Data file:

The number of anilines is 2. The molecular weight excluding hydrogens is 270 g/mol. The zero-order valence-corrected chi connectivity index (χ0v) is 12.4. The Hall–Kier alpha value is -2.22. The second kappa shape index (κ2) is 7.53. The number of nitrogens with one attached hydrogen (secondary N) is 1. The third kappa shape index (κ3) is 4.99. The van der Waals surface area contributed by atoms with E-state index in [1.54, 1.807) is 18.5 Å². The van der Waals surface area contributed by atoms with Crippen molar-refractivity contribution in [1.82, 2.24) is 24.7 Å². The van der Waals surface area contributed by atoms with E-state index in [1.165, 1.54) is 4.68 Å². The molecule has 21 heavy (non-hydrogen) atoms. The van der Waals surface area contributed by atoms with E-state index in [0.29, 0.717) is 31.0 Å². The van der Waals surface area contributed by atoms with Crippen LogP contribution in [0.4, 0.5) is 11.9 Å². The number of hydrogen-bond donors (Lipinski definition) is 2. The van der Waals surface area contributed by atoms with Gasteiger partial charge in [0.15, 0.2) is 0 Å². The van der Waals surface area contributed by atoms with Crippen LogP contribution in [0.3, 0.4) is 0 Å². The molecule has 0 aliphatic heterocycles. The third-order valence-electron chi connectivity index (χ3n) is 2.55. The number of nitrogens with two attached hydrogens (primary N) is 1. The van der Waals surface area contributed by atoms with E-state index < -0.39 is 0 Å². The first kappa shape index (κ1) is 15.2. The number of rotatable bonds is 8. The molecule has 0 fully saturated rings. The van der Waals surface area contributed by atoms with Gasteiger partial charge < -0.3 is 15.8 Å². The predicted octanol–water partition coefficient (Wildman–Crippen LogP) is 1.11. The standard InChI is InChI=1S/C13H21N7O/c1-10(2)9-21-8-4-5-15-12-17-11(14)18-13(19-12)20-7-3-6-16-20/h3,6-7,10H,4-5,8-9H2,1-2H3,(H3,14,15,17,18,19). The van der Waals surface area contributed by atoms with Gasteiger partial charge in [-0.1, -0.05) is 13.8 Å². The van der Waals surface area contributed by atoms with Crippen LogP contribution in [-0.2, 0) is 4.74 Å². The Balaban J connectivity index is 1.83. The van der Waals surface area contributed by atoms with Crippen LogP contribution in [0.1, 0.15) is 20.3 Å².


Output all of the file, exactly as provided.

The number of anilines is 2. The molecular weight excluding hydrogens is 270 g/mol. The zero-order valence-corrected chi connectivity index (χ0v) is 12.4. The Hall–Kier alpha value is -2.22. The second kappa shape index (κ2) is 7.53. The number of nitrogens with one attached hydrogen (secondary N) is 1. The third kappa shape index (κ3) is 4.99. The van der Waals surface area contributed by atoms with E-state index in [1.54, 1.807) is 18.5 Å². The van der Waals surface area contributed by atoms with Crippen molar-refractivity contribution in [1.82, 2.24) is 24.7 Å². The van der Waals surface area contributed by atoms with E-state index in [1.165, 1.54) is 4.68 Å². The molecule has 21 heavy (non-hydrogen) atoms. The van der Waals surface area contributed by atoms with E-state index in [0.29, 0.717) is 31.0 Å². The van der Waals surface area contributed by atoms with Crippen LogP contribution in [0.4, 0.5) is 11.9 Å². The number of hydrogen-bond donors (Lipinski definition) is 2. The van der Waals surface area contributed by atoms with Gasteiger partial charge in [0.15, 0.2) is 0 Å². The van der Waals surface area contributed by atoms with Crippen LogP contribution in [0.3, 0.4) is 0 Å². The molecule has 0 aliphatic heterocycles. The third-order valence-electron chi connectivity index (χ3n) is 2.55. The number of nitrogens with two attached hydrogens (primary N) is 1. The van der Waals surface area contributed by atoms with E-state index < -0.39 is 0 Å². The first kappa shape index (κ1) is 15.2. The number of rotatable bonds is 8. The molecule has 0 fully saturated rings. The van der Waals surface area contributed by atoms with Gasteiger partial charge < -0.3 is 15.8 Å². The predicted octanol–water partition coefficient (Wildman–Crippen LogP) is 1.11. The standard InChI is InChI=1S/C13H21N7O/c1-10(2)9-21-8-4-5-15-12-17-11(14)18-13(19-12)20-7-3-6-16-20/h3,6-7,10H,4-5,8-9H2,1-2H3,(H3,14,15,17,18,19). The van der Waals surface area contributed by atoms with Gasteiger partial charge in [-0.1, -0.05) is 13.8 Å². The van der Waals surface area contributed by atoms with Crippen LogP contribution in [-0.2, 0) is 4.74 Å². The Balaban J connectivity index is 1.83. The van der Waals surface area contributed by atoms with Crippen LogP contribution in [0.1, 0.15) is 20.3 Å².